The Office of the Director of National Intelligence has issued a report that says risks to U.S. national security interests will rise through 2040 as countries respond to the increasing physical effects of climate change.
“Intensifying physical effects will exacerbate geopolitical flashpoints, particularly after 2030, and key countries and regions will face increasing risks of instability and need for humanitarian assistance,” the National Intelligence Estimate report reads.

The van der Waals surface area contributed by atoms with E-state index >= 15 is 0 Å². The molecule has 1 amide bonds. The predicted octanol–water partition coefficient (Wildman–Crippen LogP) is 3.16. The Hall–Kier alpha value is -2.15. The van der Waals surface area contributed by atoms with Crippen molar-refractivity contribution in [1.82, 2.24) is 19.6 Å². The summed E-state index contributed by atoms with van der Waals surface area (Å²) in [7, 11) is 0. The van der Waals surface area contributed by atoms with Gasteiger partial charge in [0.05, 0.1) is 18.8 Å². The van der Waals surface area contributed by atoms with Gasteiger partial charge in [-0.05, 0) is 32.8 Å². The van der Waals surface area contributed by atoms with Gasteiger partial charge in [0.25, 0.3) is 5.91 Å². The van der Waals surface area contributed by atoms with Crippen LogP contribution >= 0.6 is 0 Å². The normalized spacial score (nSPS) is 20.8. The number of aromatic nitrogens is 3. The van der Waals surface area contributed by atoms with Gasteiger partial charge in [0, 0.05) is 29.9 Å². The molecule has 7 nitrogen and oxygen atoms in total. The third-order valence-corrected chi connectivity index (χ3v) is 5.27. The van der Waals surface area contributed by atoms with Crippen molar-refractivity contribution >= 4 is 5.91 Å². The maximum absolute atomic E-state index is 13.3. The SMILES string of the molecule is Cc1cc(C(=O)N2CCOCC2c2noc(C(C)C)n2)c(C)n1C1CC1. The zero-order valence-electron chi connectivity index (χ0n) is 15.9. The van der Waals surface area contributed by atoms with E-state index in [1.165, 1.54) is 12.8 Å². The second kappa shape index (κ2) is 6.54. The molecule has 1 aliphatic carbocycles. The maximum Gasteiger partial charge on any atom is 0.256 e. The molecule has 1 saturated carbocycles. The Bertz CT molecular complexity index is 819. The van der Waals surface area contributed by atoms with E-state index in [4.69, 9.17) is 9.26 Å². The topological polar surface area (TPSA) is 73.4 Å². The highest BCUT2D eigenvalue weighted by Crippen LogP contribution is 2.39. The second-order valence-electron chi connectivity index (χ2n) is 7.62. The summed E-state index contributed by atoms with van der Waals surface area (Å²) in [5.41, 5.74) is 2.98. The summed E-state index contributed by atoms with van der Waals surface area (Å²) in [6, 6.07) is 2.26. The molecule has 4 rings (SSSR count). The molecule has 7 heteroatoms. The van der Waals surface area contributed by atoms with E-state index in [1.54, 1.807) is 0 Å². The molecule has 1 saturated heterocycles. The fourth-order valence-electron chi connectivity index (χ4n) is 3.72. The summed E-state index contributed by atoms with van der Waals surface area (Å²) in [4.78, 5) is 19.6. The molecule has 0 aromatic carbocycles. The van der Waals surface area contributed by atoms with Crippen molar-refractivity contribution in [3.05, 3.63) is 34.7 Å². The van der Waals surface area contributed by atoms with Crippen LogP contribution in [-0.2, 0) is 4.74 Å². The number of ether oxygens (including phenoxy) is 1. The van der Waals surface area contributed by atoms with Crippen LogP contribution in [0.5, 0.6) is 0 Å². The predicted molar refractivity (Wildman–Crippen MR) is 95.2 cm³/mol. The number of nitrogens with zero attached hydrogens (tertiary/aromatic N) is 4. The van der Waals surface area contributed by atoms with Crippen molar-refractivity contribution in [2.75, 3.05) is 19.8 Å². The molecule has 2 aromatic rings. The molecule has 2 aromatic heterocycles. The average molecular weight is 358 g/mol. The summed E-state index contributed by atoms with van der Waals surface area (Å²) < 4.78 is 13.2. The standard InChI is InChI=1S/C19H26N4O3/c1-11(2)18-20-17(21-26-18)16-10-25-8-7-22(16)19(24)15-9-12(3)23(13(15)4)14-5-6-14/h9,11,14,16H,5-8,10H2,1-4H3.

The report discusses three key judgments and the first one states that as countries argue how to speed up efforts to reduce greenhouse gas emissions to meet the objectives of the Paris Agreement, geopolitical tensions are likely to increase.
ODNI notes that cross-border geopolitical flashpoints are likely to worsen driven by climate change’s physical effects.
“Elsewhere, as temperatures rise and more extreme effects manifest, there is a growing risk of conflict over water and migration, particularly after 2030, and an increasing chance that countries will unilaterally test and deploy large-scale solar geoengineering—creating a new area of disputes,” the report reads.
The document also states that developing countries are likely to be vulnerable to the climate change’s physical effects, which could potentially result in instability and internal conflict.